Article From St Louis Dispatch
Once the members of Fleetwood Mac realized it would take two players to replace one Lindsey Buckingham, did they question whether moving forward made any sense?
That question was ultimately answered when the classic band played the Enterprise Center on Saturday night in front of 13,400 fans, many likely wondering how Fleetwood Mac would pull off a Buckingham-free tour with Neil Finn and Mike Campbell as newcomers to the fold.
As we all know, Buckingham was a key singer, songwriter and guitarist with the band as far back as the ’70s, but parted ways early this year over touring conflicts (reportedly everyone was ready to go out on the current tour except for Buckingham, so they went without him).
It has been messy ever since, resulting in Buckingham filing a lawsuit against the band over $12 million in lost touring wages.
Touring without Buckingham is a punch to the gut not only to Buckingham but to fans who want their Fleetwood Mac intact.
“The Mac is definitely back,” drummer Mick Fleetwood said at one point. And it’s true though different from before.
During band introductions, Mick Fleetwood said Campbell (Tom Petty and the Heartbreakers) and Finn (Crowded House, Split Enz) had their own stories to tell before joining “this crazy band,” and gave them time to show who they are, within the context of Fleetwood Mac and on their own.
Opening with “The Chain,” the combination of Mick Fleetwood, Stevie Nicks, Christine McVie, John McVie, Campbell and Finn felt tentative initially. It was hard to tell how this would all play out. “Little Lies” and “Dreams” were safe second and third song choices with Christine McVie and Nicks on lead, respectively.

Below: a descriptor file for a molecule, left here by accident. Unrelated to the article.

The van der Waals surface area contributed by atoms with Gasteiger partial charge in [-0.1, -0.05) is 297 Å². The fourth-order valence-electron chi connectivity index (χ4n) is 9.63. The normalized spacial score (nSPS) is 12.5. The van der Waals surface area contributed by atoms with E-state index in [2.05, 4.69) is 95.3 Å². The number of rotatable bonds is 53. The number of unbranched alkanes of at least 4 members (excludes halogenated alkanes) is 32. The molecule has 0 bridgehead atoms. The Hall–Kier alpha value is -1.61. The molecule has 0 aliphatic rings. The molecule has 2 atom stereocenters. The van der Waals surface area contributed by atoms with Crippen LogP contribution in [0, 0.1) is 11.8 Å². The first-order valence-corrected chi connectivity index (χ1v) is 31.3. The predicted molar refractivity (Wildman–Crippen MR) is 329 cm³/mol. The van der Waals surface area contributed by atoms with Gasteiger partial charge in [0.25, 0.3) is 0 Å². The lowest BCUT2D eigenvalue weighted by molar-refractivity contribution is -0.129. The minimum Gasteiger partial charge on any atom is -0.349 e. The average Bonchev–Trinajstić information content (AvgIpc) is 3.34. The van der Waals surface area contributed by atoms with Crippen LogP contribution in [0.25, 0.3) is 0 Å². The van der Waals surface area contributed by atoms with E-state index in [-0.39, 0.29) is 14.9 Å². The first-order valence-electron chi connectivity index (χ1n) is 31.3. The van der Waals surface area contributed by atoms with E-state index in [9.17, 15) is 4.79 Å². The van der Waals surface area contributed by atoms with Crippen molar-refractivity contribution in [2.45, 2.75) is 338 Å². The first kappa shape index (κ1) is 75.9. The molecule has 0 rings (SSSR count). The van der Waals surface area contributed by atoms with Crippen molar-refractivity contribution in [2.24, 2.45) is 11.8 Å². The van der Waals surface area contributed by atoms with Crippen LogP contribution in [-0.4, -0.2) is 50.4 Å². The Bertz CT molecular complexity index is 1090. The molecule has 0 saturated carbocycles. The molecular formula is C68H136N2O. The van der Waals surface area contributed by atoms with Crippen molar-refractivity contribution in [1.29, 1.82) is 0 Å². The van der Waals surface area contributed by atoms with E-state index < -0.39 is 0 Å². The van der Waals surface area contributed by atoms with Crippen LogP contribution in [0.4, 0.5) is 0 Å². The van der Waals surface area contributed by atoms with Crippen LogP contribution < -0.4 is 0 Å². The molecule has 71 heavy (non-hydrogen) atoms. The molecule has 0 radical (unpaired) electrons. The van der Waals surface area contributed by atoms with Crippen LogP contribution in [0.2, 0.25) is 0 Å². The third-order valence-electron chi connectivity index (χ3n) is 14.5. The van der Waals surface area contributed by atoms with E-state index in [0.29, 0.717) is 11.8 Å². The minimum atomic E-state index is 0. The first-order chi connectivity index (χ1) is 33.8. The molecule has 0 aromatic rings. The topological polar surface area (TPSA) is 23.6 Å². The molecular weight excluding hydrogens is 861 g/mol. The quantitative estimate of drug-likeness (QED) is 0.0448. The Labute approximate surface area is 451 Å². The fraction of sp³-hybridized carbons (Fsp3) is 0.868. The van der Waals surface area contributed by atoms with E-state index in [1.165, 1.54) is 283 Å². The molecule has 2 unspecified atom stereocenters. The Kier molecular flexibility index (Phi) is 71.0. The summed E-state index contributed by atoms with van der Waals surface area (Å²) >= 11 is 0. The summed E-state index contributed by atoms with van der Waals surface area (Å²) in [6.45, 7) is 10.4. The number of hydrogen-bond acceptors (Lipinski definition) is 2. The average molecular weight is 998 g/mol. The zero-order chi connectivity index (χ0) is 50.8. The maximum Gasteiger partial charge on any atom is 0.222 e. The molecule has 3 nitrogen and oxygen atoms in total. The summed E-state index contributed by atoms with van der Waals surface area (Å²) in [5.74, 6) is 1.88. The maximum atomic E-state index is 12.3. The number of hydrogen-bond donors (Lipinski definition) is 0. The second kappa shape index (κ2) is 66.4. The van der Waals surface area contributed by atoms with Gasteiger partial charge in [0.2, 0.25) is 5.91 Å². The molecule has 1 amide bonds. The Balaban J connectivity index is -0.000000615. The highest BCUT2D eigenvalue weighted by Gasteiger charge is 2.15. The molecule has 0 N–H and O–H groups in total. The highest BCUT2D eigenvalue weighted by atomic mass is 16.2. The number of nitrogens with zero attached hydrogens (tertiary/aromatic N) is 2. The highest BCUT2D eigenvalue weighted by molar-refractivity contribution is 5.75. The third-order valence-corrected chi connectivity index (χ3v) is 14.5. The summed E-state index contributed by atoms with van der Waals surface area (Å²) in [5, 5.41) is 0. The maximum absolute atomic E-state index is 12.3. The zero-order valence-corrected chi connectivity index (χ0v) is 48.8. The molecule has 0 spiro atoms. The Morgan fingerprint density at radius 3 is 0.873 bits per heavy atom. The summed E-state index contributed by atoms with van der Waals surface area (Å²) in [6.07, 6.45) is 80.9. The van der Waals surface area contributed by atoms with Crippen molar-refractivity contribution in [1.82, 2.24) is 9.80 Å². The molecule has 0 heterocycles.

The first real test came with the Buckingham-penned “Second Hand News,” on which Finn assumed lead and to his credit pretty much nailed it. And with that was the realization the new Fleetwood Mac isn’t a bad thing, but rather a different thing. And maybe a shake-up is necessary at times to bring new elements into an old thing.
It was smooth sailing from there, as the band performed expected staples such as “Say You Love Me,” “Go Your Own Way,” “Everywhere,” “Rhiannon,” “Gold Dust Woman,” giving Nicks and Christine McVie their required moments to shine. But there were also a few surprises, and songs unique to Finn and Campbell.
Among the moments that could have happened only with this version of Fleetwood Mac were Campbell augmenting a version of “Gypsy,” Finn on a cover of Split Enz “I Got You” (perhaps not so much a big deal) and more memorably, the cover of Crowded House’s “Don’t Dream It’s Over” showcasing Finn, and Nicks and Finn on “Landslide.”
Finn blended with Christine McVie on “Tell Me All the Things You Do” and with Nicks and Christine McVie on “World Turning.” The latter included an enthusiastic superextended drum solo from Mick Fleetwood as the other players left the stage, with plenty of screaming call-and-response between him and the crowd.
One nice inclusion was Nicks singing lead on “Black Magic Woman,” which was a Fleetwood Mac song before it was a Santana song. If in name only, outside of “Gypsy,” is there a song with a title better suited to her? The song culminated with Christine McVie and Campbell jamming on piano and guitar with her, respectively.
The concert fell on the occasion of what would have been Petty’s 68th birthday, marked here by “Free Fallin” with Nicks on lead, which opened the encore(Fleetwood Mac has actually been playing the song all month on tour). Petty’s wasn’t the only birthday celebrated.There was also a quick nod to Chuck Berry, who would have been 92 on Oct. 18, with Campbell offering a few quick licks of “Johnny B. Goode” before going into “Oh Well.”
Mick Fleetwood addressed the crowd at the end of the show, a St. Louis backdrop behind him, and thanked fans for support and encouraged them to be kind to each other.